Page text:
Sacked in the City?

TV on the Radio and the existential crisis of popularity

Popular taste is often cultivated and pruned in New York City. The city ostensibly excretes popular culture into the atmosphere on a regular basis and the rest of the nation invariably adjusts to what Manhattanites inform them is cool.

Many of the television shows and movies you watch are filmed in Manhattan. Many of the newspapers and magazines you read operate out of Manhattan. Actors and rock stars often either live, work or party in Manhattan.

Even the current U.S. financial crisis, the fiscal calamity on Wall Street that has the potential to malign the American economic system, is happening in Manhattan.

But if you thrive on the notion that you’re above what big city advertising and marketing executives try to sell you everyday, that you’re some how immune to popular culture and the widelyheld perceptions of what is cool — especially if you’re an emerging Rock phenomenon — Manhattan can be as difficult as trans fat to digest.

For TV on the Radio, the New York-based Punk Jazz Rock fusion quintet, gathering steam in such a city creates a problem, especially when you live in one of its boroughs. The band has been creating a steady but low buzz since their debut album OK Calculator in 2002, and while they have been on an upward trajectory since, they’ve operated generally below the radar.

However, 2006’s Return to Cookie Mountain garnered a staggering amount of positive reviews, ranking fourth best album of the year in Rolling Stone, second best on Pitchfork Media’s Top 50 Albums of the Year and it was named Spin magazine’s Album of the Year.

“It’s really weird, but it’s more surreal than weird,” drummer Jaleel Bunton says of TVOTR’s newly-found fame. “It’s really great to start playing bigger venues and to have some validation as an artist. That’s a great feeling and it’s something that all of us spent most of our lives going without.”

Many factors contribute to Bunton’s fame-based surprise, one of them being that neither he nor his bandmates have any formal musical training.

“Nobody went to (music) school,” Bunton says laughing. “No one has had any kind of formal instruction. When you see us play live, that’s pretty obvious.”

In September of this year when their latest effort Dear Science hit the shelves, expectations were running high for TVOTR to make an album to rival Return to Cookie Mountain. And by all accounts, this album could be poised to make them superstars.

The first track on Dear Science, “Halfway Home,” paves the way for a holistic and remarkable sonic experience and could couple triumphantly with the getaway sequence of any action film. The track begins with the maniacal hammering of a singular energetic note, followed immediately by a Joey Ramone-esque sequence of doo-wops and scatting. When the vocals finally chime in, they bleed softly into blankets of richly contrasting instruments. The bed of sounds seems delicately discordant until the chorus breaks up the chaos: “Is it not me?/Am I not folded by your touch?”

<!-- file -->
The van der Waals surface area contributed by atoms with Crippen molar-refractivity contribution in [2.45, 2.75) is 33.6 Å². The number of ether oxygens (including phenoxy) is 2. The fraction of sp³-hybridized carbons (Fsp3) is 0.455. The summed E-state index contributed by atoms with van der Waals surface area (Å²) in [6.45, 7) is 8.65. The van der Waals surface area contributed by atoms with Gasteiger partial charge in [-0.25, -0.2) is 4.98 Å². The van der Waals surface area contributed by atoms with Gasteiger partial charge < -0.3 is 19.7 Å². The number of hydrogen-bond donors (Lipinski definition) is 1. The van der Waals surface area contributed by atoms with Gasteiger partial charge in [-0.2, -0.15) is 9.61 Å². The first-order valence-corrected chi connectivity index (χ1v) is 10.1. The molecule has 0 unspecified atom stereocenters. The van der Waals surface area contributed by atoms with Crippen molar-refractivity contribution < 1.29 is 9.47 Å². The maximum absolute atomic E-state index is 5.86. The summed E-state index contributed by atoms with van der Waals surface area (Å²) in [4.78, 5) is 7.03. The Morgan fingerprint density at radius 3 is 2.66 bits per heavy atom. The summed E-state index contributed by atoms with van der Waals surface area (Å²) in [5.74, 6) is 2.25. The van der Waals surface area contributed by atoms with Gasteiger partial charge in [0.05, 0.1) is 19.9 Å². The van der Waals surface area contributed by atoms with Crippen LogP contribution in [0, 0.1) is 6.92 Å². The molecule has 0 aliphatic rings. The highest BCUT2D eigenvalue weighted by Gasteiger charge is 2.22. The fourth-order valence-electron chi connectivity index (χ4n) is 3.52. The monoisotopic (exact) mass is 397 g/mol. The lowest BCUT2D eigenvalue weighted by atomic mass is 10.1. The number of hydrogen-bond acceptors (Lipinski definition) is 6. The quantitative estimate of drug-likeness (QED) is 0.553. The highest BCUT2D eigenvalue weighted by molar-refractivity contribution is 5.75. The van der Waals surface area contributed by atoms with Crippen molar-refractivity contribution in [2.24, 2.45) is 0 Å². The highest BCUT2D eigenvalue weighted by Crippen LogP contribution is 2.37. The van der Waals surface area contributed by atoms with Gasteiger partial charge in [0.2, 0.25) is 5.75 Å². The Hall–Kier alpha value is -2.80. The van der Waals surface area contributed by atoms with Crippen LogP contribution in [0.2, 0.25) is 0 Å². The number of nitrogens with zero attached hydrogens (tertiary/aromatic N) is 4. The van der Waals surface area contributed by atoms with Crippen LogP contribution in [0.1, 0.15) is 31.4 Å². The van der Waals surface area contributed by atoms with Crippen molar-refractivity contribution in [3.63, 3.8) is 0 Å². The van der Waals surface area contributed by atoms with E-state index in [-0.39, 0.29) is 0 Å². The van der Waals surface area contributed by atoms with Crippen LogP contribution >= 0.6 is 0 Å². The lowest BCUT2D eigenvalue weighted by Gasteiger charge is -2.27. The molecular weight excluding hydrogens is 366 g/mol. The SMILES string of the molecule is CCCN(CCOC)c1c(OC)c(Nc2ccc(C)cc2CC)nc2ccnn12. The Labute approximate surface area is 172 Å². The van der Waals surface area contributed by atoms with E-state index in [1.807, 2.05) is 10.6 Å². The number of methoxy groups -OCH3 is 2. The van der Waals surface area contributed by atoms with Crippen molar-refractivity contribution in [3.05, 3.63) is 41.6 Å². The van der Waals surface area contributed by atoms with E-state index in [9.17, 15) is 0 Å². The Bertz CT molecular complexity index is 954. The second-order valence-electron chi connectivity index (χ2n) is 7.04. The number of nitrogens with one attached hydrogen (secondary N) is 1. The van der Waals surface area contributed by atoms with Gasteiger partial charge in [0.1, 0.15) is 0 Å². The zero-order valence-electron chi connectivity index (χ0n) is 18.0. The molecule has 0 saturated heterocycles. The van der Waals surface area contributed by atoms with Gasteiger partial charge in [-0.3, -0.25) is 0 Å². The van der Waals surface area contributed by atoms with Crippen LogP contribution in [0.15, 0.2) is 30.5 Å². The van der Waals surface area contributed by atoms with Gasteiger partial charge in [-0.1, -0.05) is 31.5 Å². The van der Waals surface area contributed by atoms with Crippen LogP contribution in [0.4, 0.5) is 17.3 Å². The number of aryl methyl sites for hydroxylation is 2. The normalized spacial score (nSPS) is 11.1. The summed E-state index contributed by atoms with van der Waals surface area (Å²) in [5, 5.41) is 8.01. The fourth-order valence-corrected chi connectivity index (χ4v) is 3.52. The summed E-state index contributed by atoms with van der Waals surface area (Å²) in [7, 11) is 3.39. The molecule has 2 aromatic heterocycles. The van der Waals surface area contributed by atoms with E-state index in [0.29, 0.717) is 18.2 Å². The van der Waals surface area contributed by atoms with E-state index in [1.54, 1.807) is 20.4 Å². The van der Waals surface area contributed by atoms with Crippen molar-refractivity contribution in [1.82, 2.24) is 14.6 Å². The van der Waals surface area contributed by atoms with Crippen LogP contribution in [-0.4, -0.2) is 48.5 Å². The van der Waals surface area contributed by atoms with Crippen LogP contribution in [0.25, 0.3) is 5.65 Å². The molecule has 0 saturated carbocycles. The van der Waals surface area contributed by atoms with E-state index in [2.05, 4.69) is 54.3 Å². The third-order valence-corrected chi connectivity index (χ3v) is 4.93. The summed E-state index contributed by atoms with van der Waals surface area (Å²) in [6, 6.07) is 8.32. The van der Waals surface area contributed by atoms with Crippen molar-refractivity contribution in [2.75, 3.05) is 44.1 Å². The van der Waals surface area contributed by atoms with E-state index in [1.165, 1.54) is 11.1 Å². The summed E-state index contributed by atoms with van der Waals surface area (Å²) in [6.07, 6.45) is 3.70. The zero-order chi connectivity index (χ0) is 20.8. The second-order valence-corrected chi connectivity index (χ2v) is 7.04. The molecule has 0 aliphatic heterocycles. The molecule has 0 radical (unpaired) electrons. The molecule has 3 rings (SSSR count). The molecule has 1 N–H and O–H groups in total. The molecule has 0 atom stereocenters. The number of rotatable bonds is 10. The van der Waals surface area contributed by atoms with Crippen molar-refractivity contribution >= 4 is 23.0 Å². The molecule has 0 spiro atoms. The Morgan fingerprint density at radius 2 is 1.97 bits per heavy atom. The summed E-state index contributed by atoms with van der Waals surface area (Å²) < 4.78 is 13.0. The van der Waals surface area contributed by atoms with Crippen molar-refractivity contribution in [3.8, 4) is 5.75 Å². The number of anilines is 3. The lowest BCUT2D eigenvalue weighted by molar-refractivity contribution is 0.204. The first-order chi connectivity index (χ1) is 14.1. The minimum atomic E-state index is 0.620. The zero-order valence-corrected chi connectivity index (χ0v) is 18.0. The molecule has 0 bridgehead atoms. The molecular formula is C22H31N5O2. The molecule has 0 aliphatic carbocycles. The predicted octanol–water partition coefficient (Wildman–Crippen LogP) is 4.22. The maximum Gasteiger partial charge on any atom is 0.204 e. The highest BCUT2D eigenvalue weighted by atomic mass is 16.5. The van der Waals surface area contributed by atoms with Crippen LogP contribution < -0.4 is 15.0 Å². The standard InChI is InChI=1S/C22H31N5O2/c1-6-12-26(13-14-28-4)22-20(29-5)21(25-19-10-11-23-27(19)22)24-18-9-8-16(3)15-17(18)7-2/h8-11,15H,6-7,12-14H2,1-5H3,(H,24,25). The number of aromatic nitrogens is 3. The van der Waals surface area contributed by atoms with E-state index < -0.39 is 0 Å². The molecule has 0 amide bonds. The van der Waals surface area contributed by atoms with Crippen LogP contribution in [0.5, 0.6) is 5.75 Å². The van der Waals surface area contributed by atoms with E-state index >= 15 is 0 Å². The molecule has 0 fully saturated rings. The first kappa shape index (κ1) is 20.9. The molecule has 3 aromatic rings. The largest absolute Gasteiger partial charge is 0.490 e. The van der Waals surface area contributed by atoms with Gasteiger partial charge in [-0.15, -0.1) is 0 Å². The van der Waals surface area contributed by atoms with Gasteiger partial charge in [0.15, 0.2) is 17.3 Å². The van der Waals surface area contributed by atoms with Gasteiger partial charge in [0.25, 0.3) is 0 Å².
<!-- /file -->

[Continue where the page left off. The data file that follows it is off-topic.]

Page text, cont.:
While pleased with the adulation TVOTR is receiving, Bunton does maintain a host of other emotions about success. “It’s a great new experience to kind of embrace the praise for the things that we do, but it makes us a little distrustful,” he says. “It’s kind of hard to just accept when you’ve prepared yourself to have a career and a life without any kind of validation.”

TVOTR’s work has become increasingly more visible. Their songs have been used on the soundtracks of several major network television shows and they’ve done every major music festival and talk show. Lead singer Tunde Adebimpe will even appear with Anne Hathaway in the film Rachel Getting Married due out later this year.

But what celebrity giveth, the city taketh away. Popular taste is arguably decided in the city, but ironically when it leaves the quarantine of the five boroughs and tries to flourish outside its confines, that’s usually when the architects of pop-culture turn on it, branding it cliché or common.

The city could turn on them if they become overexposed and commercial, and a certain amount of interest will diminish, making them more of a commodity and less like artists. Or TVOTR may just be conducting a social experiment by being quietly famous and keeping a low profile, the veritable antithesis of celebrity.

“The most bizarre thing is that so little has really changed,” Bunton says. “Our profile has kinda gotten bigger and the venues have got bigger and we have lot more media exposure now. But I’m still gonna be riding my bike around Brooklyn.”

“It doesn’t feel like we’re living a different life at all,” he says.

And maybe they’ll never have to.

TV ON THE RADIO plays Bogart’s Saturday with The Dirtbombs.

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